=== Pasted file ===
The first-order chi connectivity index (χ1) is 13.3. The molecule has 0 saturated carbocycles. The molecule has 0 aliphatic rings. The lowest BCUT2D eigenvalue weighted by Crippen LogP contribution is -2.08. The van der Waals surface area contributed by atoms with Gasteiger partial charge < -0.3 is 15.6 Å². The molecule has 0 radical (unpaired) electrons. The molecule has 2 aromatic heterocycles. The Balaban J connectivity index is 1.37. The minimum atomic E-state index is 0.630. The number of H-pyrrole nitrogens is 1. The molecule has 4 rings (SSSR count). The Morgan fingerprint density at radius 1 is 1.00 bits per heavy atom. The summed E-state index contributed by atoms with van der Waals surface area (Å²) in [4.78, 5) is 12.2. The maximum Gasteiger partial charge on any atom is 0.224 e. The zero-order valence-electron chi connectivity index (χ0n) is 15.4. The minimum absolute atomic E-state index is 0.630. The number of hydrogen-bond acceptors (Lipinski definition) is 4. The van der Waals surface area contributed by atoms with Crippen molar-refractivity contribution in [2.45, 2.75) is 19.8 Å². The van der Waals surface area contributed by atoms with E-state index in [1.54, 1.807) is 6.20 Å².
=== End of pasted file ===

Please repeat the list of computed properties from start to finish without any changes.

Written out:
The first-order chi connectivity index (χ1) is 13.3. The molecule has 0 saturated carbocycles. The molecule has 0 aliphatic rings. The lowest BCUT2D eigenvalue weighted by Crippen LogP contribution is -2.08. The van der Waals surface area contributed by atoms with Gasteiger partial charge < -0.3 is 15.6 Å². The molecule has 0 radical (unpaired) electrons. The molecule has 2 aromatic heterocycles. The Balaban J connectivity index is 1.37. The minimum atomic E-state index is 0.630. The number of H-pyrrole nitrogens is 1. The molecule has 4 rings (SSSR count). The Morgan fingerprint density at radius 1 is 1.00 bits per heavy atom. The summed E-state index contributed by atoms with van der Waals surface area (Å²) in [4.78, 5) is 12.2. The maximum Gasteiger partial charge on any atom is 0.224 e. The zero-order valence-electron chi connectivity index (χ0n) is 15.4. The minimum absolute atomic E-state index is 0.630. The number of hydrogen-bond acceptors (Lipinski definition) is 4. The van der Waals surface area contributed by atoms with Crippen molar-refractivity contribution in [2.45, 2.75) is 19.8 Å². The van der Waals surface area contributed by atoms with E-state index in [1.54, 1.807) is 6.20 Å².